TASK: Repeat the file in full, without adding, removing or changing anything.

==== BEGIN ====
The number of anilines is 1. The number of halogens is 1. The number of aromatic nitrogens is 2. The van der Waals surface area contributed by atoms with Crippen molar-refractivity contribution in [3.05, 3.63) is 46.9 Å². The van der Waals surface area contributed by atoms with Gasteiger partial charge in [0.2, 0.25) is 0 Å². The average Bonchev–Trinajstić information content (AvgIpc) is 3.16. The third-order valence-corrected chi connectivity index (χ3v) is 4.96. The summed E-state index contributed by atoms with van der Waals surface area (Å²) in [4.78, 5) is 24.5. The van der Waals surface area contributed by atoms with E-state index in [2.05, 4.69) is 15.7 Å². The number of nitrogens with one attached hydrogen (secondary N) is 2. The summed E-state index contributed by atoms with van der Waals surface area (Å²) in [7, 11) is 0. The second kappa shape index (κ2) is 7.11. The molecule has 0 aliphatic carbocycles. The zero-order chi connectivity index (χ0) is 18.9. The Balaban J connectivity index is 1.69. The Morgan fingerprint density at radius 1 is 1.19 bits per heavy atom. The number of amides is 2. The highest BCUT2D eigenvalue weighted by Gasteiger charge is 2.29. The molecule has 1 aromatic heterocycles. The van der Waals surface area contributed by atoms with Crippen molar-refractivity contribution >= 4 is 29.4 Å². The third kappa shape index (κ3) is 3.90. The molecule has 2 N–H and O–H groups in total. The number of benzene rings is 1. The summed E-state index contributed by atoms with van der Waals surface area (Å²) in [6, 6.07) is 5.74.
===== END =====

The number of anilines is 1. The number of halogens is 1. The number of aromatic nitrogens is 2. The van der Waals surface area contributed by atoms with Crippen molar-refractivity contribution in [3.05, 3.63) is 46.9 Å². The van der Waals surface area contributed by atoms with Gasteiger partial charge in [0.2, 0.25) is 0 Å². The average Bonchev–Trinajstić information content (AvgIpc) is 3.16. The third-order valence-corrected chi connectivity index (χ3v) is 4.96. The summed E-state index contributed by atoms with van der Waals surface area (Å²) in [4.78, 5) is 24.5. The van der Waals surface area contributed by atoms with E-state index in [2.05, 4.69) is 15.7 Å². The number of nitrogens with one attached hydrogen (secondary N) is 2. The summed E-state index contributed by atoms with van der Waals surface area (Å²) in [7, 11) is 0. The second kappa shape index (κ2) is 7.11. The molecule has 0 aliphatic carbocycles. The zero-order chi connectivity index (χ0) is 18.9. The Balaban J connectivity index is 1.69. The Morgan fingerprint density at radius 1 is 1.19 bits per heavy atom. The number of amides is 2. The highest BCUT2D eigenvalue weighted by Gasteiger charge is 2.29. The molecule has 1 aromatic heterocycles. The van der Waals surface area contributed by atoms with Crippen molar-refractivity contribution >= 4 is 29.4 Å². The third kappa shape index (κ3) is 3.90. The molecule has 2 N–H and O–H groups in total. The number of benzene rings is 1. The summed E-state index contributed by atoms with van der Waals surface area (Å²) in [6, 6.07) is 5.74.